Is Flaring Bad for Bettas?
Flaring is very stressful for your betta. Too much of it is harmful.
Some flaring is good for bettas. It enables them to stretch, giving them a workout of sorts and keeping them in shape. However, think of it on a human level.
A one-hour workout for a human each day is a good thing. Continuous working out in a human would lead to exhaustion and overexertion. The same is true for betta.
Bettas mostly flare because something in their territory poses a threat to them, and they want to get rid of it as soon as possible. It could be another betta, tank mate, or their reflection. The threat to their territory can make them so stressed out that they cannot even eat.
The stress can also lower the efficacy of their immune system. Your tank water has bacteria, parasites, and fungi in it, which your fish’s immune system handles for them with ease. However, if the immune system cannot handle such things, your betta will end up sick and possibly dead.
If you find that your betta is flaring more than a total of 20 minutes per week, you must find a solution to stop this excessive behavior.
Is Flaring Good for Bettas?
Flaring has some good points. You can encourage your fish to flare. But you should not buy a second fish for this purpose. Simply use a small mirror and hold it up to your betta. Give it a few moments until your betta sees himself. Eventually, you will see all the fins stretched out.
(Find out more about whether bettas actually like mirrors.)
Do not put the mirror into the tank. It will lead your betta to see himself more often and flare more as a result. It will only lead to stress, exhaustion, and strain on the betta’s well-being. Your fish will no doubt end up very sick if you do this.
Allow him to flare for a minute or two once per day. It is a reasonable amount of time for your fish to stretch, get some exercise, and feel good.
Some bettas may flare due to excitement. Every animal has their own personality, and bettas are no different. You may find that your betta flares at the usual feeding time every day, or when you enter the room.
Provided your betta does not display aggressive behaviors or extend fins when doing this, this is not a big deal. However, you should still try to get him or her to avoid this action.
How to Stop A Betta Flaring Too Much?
Tankmates can be a reason for bettas to flare often.
Therefore, you may need to move your fish into a different tank, so everybody stays calm and stress-free.
After all, too much stress can cause a fish to become ill and die.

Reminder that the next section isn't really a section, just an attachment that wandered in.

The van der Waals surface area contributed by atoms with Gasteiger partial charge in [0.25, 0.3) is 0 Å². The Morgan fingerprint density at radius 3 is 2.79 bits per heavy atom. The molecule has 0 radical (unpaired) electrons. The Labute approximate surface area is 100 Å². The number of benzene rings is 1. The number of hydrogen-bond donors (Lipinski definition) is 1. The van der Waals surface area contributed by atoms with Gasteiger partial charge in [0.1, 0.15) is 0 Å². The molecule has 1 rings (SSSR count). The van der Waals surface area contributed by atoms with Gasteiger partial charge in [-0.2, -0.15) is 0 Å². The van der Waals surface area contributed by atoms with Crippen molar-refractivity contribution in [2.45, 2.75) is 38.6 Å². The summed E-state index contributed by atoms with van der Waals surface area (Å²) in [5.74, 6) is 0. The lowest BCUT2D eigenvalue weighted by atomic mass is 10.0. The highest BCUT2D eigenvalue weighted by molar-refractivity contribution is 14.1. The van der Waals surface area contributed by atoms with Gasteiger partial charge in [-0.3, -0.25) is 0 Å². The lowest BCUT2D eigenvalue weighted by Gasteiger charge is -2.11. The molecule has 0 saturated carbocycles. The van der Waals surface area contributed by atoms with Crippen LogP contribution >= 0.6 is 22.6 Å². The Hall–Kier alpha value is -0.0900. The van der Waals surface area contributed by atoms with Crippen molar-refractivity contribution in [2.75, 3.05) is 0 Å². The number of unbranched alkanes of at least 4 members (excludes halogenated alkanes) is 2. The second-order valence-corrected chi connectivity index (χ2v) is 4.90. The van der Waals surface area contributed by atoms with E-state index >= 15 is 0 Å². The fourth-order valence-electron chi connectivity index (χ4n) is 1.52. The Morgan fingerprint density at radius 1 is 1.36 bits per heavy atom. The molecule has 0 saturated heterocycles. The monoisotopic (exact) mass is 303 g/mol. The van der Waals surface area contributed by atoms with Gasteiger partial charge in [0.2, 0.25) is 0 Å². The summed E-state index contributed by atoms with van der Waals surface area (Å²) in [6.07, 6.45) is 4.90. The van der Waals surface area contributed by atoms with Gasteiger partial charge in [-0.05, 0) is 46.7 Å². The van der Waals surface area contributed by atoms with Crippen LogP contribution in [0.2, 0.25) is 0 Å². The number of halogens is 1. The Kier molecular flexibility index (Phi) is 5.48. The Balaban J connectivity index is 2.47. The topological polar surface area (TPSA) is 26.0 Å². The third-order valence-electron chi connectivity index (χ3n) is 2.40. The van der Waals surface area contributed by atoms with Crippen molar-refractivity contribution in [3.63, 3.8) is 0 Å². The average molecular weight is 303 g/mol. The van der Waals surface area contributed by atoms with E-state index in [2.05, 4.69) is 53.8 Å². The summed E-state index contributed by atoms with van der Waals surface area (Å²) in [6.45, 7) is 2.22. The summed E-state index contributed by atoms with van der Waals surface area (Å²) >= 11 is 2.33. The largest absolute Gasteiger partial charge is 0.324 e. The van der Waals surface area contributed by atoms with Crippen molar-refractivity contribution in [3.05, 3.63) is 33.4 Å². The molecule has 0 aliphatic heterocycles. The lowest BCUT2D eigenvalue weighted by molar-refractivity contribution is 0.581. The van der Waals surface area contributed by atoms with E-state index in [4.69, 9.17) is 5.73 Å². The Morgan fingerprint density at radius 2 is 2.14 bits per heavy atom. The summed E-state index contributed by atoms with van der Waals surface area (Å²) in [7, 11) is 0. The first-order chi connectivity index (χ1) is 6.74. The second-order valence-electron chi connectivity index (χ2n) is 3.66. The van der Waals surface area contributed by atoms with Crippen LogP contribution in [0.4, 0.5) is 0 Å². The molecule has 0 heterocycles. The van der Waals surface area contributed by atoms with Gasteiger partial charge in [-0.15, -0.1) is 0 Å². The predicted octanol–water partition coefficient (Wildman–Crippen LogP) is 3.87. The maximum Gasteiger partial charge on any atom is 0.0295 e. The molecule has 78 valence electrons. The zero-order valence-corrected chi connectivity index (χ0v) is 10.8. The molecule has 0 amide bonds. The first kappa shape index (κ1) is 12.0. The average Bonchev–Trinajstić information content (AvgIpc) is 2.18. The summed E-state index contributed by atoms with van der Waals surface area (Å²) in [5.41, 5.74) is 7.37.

You should know that bettas are aggressive and subsequently challenging to keep with other fish. Even if your betta seems on the calmer side, it is going to flare at the other tank mates eventually. The very aggressive bettas will nip or bite at the others in the tank.
Your other fish will not understand why this is happening and won’t react to the flaring until they are being bitten or chased. It leads to them being injured, stressed, and probably hiding from your view to avoid the aggressor.
Reflection Can Be Another Reason for Excessive Flaring in Your Betta.
If you notice your betta flaring even after you have moved him to his own tank, it is likely he sees his reflection. Be sure there are no mirrors in line with your tank, and then check on the lighting.
You may have a glare on the outside of your tank due to light coming in. Glares created on the inside of the tank due to light can be enough for your fish to see his reflection and act as though he sees another fish.
It means you must alter the positioning of the tank so that light does not affect it, or the light itself. Some bettas may eventually stop attacking their reflection, but most will continue to do so.
If you find your betta is attacking his reflection on all sides of the tank, try modifying the ambient lighting. When he is only attacking certain sides of the tank, try changing the aquarium light.
If none of this works, you should cover the sides of the aquarium. You might use construction paper on the outside, cloth such as an old sheet cut to fit your tank’s sides, or newspaper. Leave the front open so you can always see your betta.
Do Female Bettas Flare?
The answer is yes, females do flare at one another. The difference is that females are semi-aggressive, whereas male bettas tend to be more aggressive. That is, males will ALWAYS assert dominance over one another, while females may or may not do this.
If you place a mirror by the tank and allow your female to use it, she may or may not flare. If she does, it is usually done with less purpose than males. As always, be sure to remove the mirror and do not let your female use it for longer than one or two minutes.
While it is not advised to keep male bettas together, females can live together.
Provided your tank is large enough and has plenty of hiding spots, this should not be a problem among keeping females together.
You should still carefully monitor your fish to make sure they are not nipping or chasing one another.
Flaring is an act of intimidation and is meant to show dominance, to appear bigger. It is okay for bettas to do this behavior a little each day, but any longer than a minute or so can lead to a stressed-out fish.
Check on your betta each day and take any necessary precautions to ensure their comfort and health